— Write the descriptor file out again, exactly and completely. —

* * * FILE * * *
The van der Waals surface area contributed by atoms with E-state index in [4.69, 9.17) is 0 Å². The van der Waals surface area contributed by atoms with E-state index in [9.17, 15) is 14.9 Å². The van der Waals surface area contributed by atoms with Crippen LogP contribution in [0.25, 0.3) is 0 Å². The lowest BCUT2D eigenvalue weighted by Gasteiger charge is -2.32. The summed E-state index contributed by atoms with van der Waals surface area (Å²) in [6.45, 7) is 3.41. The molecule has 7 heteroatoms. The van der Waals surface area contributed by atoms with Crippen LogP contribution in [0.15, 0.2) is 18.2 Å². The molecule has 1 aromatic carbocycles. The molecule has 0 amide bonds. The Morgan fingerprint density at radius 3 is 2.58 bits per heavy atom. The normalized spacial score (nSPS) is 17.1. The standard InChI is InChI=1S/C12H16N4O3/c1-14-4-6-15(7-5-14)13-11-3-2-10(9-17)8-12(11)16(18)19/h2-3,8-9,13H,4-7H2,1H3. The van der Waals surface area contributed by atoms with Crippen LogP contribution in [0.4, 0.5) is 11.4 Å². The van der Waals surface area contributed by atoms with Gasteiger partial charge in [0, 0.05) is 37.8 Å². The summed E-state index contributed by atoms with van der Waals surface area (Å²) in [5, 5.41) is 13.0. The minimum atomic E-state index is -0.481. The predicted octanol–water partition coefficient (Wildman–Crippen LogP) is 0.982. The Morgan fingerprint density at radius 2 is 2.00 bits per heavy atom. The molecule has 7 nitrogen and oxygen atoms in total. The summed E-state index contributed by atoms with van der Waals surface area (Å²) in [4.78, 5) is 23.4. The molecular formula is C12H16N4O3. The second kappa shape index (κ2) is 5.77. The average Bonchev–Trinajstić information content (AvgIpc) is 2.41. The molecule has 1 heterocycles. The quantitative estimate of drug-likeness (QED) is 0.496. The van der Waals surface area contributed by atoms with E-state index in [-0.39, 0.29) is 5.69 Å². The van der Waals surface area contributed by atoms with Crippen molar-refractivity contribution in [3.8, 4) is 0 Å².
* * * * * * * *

The van der Waals surface area contributed by atoms with E-state index in [4.69, 9.17) is 0 Å². The van der Waals surface area contributed by atoms with E-state index in [9.17, 15) is 14.9 Å². The van der Waals surface area contributed by atoms with Crippen LogP contribution in [0.25, 0.3) is 0 Å². The lowest BCUT2D eigenvalue weighted by Gasteiger charge is -2.32. The summed E-state index contributed by atoms with van der Waals surface area (Å²) in [6.45, 7) is 3.41. The molecule has 7 heteroatoms. The van der Waals surface area contributed by atoms with Crippen LogP contribution in [0.15, 0.2) is 18.2 Å². The molecule has 1 aromatic carbocycles. The molecule has 0 amide bonds. The Morgan fingerprint density at radius 3 is 2.58 bits per heavy atom. The normalized spacial score (nSPS) is 17.1. The standard InChI is InChI=1S/C12H16N4O3/c1-14-4-6-15(7-5-14)13-11-3-2-10(9-17)8-12(11)16(18)19/h2-3,8-9,13H,4-7H2,1H3. The van der Waals surface area contributed by atoms with Crippen LogP contribution in [0.4, 0.5) is 11.4 Å². The van der Waals surface area contributed by atoms with Gasteiger partial charge in [0, 0.05) is 37.8 Å². The summed E-state index contributed by atoms with van der Waals surface area (Å²) in [5, 5.41) is 13.0. The minimum atomic E-state index is -0.481. The predicted octanol–water partition coefficient (Wildman–Crippen LogP) is 0.982. The Morgan fingerprint density at radius 2 is 2.00 bits per heavy atom. The molecule has 7 nitrogen and oxygen atoms in total. The summed E-state index contributed by atoms with van der Waals surface area (Å²) in [4.78, 5) is 23.4. The molecular formula is C12H16N4O3. The second kappa shape index (κ2) is 5.77. The average Bonchev–Trinajstić information content (AvgIpc) is 2.41. The molecule has 1 heterocycles. The quantitative estimate of drug-likeness (QED) is 0.496. The van der Waals surface area contributed by atoms with E-state index in [-0.39, 0.29) is 5.69 Å². The van der Waals surface area contributed by atoms with Crippen molar-refractivity contribution in [3.8, 4) is 0 Å².